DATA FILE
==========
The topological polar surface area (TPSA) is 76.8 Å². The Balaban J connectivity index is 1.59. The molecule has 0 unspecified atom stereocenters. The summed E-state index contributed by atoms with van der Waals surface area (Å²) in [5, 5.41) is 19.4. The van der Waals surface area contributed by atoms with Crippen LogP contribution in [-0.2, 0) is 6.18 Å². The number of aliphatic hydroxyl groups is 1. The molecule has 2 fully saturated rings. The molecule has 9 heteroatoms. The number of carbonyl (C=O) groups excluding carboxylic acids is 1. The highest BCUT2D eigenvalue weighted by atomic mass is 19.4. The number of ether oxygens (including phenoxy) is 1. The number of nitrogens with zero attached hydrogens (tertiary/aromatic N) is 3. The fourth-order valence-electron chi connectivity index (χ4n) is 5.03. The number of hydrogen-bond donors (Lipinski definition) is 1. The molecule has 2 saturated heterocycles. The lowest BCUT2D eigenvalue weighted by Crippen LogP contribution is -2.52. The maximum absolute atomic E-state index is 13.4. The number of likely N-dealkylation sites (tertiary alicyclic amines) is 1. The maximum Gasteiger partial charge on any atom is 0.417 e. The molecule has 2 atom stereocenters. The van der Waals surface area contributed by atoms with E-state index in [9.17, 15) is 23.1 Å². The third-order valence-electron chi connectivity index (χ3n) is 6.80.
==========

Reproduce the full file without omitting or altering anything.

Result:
The topological polar surface area (TPSA) is 76.8 Å². The Balaban J connectivity index is 1.59. The molecule has 0 unspecified atom stereocenters. The summed E-state index contributed by atoms with van der Waals surface area (Å²) in [5, 5.41) is 19.4. The van der Waals surface area contributed by atoms with Crippen LogP contribution in [-0.2, 0) is 6.18 Å². The number of aliphatic hydroxyl groups is 1. The molecule has 2 fully saturated rings. The molecule has 9 heteroatoms. The number of carbonyl (C=O) groups excluding carboxylic acids is 1. The highest BCUT2D eigenvalue weighted by atomic mass is 19.4. The number of ether oxygens (including phenoxy) is 1. The number of nitrogens with zero attached hydrogens (tertiary/aromatic N) is 3. The fourth-order valence-electron chi connectivity index (χ4n) is 5.03. The number of hydrogen-bond donors (Lipinski definition) is 1. The molecule has 2 saturated heterocycles. The lowest BCUT2D eigenvalue weighted by Crippen LogP contribution is -2.52. The maximum absolute atomic E-state index is 13.4. The number of likely N-dealkylation sites (tertiary alicyclic amines) is 1. The maximum Gasteiger partial charge on any atom is 0.417 e. The molecule has 2 atom stereocenters. The van der Waals surface area contributed by atoms with E-state index in [9.17, 15) is 23.1 Å². The third-order valence-electron chi connectivity index (χ3n) is 6.80.